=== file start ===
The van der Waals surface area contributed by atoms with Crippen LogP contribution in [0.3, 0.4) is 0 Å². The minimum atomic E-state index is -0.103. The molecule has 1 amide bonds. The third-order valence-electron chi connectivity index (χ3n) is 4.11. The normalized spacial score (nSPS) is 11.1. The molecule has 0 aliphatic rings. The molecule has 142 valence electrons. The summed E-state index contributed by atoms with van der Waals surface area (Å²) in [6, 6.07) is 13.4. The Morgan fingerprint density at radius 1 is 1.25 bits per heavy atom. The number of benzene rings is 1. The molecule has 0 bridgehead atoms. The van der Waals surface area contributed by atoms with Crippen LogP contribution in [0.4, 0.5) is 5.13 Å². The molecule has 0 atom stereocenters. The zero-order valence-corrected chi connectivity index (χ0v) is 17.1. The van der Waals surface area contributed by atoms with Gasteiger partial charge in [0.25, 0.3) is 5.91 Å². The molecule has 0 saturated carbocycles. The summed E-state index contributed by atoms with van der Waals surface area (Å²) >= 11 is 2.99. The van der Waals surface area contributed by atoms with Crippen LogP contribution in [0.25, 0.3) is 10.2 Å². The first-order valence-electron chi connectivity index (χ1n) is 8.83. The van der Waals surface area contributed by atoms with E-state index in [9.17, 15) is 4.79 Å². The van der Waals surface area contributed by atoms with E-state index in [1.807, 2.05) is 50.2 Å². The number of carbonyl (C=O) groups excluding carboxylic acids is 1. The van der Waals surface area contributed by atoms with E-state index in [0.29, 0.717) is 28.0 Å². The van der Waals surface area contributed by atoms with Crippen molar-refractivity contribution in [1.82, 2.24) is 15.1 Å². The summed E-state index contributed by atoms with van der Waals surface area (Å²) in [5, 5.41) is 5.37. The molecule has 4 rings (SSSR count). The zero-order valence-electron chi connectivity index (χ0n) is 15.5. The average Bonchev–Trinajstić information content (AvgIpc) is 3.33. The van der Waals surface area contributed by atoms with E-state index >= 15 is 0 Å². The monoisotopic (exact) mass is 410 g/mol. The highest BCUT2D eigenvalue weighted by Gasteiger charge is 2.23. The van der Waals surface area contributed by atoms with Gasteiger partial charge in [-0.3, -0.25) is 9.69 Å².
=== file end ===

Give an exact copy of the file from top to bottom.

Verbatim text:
The van der Waals surface area contributed by atoms with Crippen LogP contribution in [0.3, 0.4) is 0 Å². The minimum atomic E-state index is -0.103. The molecule has 1 amide bonds. The third-order valence-electron chi connectivity index (χ3n) is 4.11. The normalized spacial score (nSPS) is 11.1. The molecule has 0 aliphatic rings. The molecule has 142 valence electrons. The summed E-state index contributed by atoms with van der Waals surface area (Å²) in [6, 6.07) is 13.4. The Morgan fingerprint density at radius 1 is 1.25 bits per heavy atom. The number of benzene rings is 1. The molecule has 0 bridgehead atoms. The van der Waals surface area contributed by atoms with Crippen LogP contribution in [0.4, 0.5) is 5.13 Å². The molecule has 0 atom stereocenters. The zero-order valence-corrected chi connectivity index (χ0v) is 17.1. The van der Waals surface area contributed by atoms with Gasteiger partial charge in [0.25, 0.3) is 5.91 Å². The molecule has 0 saturated carbocycles. The summed E-state index contributed by atoms with van der Waals surface area (Å²) >= 11 is 2.99. The van der Waals surface area contributed by atoms with Crippen LogP contribution in [0.25, 0.3) is 10.2 Å². The first-order valence-electron chi connectivity index (χ1n) is 8.83. The van der Waals surface area contributed by atoms with E-state index in [9.17, 15) is 4.79 Å². The van der Waals surface area contributed by atoms with E-state index in [1.807, 2.05) is 50.2 Å². The number of carbonyl (C=O) groups excluding carboxylic acids is 1. The van der Waals surface area contributed by atoms with E-state index in [0.29, 0.717) is 28.0 Å². The van der Waals surface area contributed by atoms with Crippen molar-refractivity contribution in [1.82, 2.24) is 15.1 Å². The summed E-state index contributed by atoms with van der Waals surface area (Å²) in [5, 5.41) is 5.37. The molecule has 4 rings (SSSR count). The zero-order valence-electron chi connectivity index (χ0n) is 15.5. The average Bonchev–Trinajstić information content (AvgIpc) is 3.33. The van der Waals surface area contributed by atoms with E-state index >= 15 is 0 Å². The monoisotopic (exact) mass is 410 g/mol. The highest BCUT2D eigenvalue weighted by Gasteiger charge is 2.23. The van der Waals surface area contributed by atoms with Gasteiger partial charge in [-0.3, -0.25) is 9.69 Å².